iOS 11 will bring numerous interesting features, but it will also drop support for 32-bit apps. If you’re enrolled in the beta program and you already have iOS 11 running on your iPhone or iPad you might have already seen the message saying the app needs to be update when you try to run a 32-bit app. Even if you’re still using an older iOS version, you can check your iPhone for 32-bit apps that won’t run in iOS 11. The same process can be used for iPads.
A similar message saying “This app will not work for future versions of iOS” started being displayed in iOS 10.3 beta, so Apple has been preparing to drop support for 32-bit apps for a while now.
How to check your iPhone for 32-bit apps that won’t run in iOS 11
Similar warnings go all the way back to iOS 9 but what should we expect in the future? Active developers will update their apps to keep working in iOS 11 and future versions. However, there are plenty of apps that no longer receive updates but have worked for years. Assuming they’re completely abandoned, once you update to iOS 11, you will need to find replacements.
Luckily, Apple provides an easy way to check your iPhone for 32-bit apps that won’t run in iOS 11. Open the Settings app and go to General -> About -> Applications.
The Applications screen displays your installed apps that are 32-bit only and won’t work on iOS 11. If the list is empty then you have nothing to worry about. This means all of your installed apps have a 64-bit version and they’ll run fine after you upgrade to iOS 11.
If you’re wondering why Apple is dropping support for 32-bit apps, it’s because iOS 11 devices will run just 64-bit code. This will allow Apple to remove 32-bit compatibility libraries so they won’t need to spend resources and time to maintain them, and the operating system will also take less space.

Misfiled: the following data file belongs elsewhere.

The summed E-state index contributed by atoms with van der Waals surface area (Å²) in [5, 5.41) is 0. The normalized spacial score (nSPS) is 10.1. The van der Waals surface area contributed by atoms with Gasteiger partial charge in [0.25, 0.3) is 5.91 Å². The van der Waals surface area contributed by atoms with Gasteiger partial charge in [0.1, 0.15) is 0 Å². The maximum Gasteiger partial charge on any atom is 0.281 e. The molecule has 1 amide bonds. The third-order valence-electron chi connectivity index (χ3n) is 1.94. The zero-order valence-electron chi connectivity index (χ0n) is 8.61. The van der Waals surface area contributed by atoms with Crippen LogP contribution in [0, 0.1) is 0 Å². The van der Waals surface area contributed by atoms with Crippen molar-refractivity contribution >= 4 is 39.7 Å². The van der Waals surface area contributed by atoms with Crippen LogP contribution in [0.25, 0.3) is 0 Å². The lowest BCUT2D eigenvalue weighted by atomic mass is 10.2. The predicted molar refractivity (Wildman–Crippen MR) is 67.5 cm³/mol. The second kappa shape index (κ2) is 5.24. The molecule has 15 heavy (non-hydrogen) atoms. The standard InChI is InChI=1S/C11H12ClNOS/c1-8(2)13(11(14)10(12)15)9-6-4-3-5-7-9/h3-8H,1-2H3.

Nevertheless, all developers have the option to update their app so they’ll be compatible with iOS 11. If you have an app that’s still 32-bit only and it doesn’t have an update available Apple suggests you contact the developer and request an update. This can be useful, assuming the developer still cares about the app.
Apple is trying to eliminate 32-bit apps as smoothly as possible, which is why they are not included in search results in the new version of the App Store. Furthermore, the Purchased tab no longer displays 32-bit apps you’ve downloaded in the past.
The good news is that major apps have already been updated to 64-bit versions and even the few ones which are not actively developed anymore have decent replacements available. The situation is trickier with games though – the 32-bit ones will be unplayable when iOS 11 arrives and finding a replacement is difficult to say the least, since each game has some unique traits.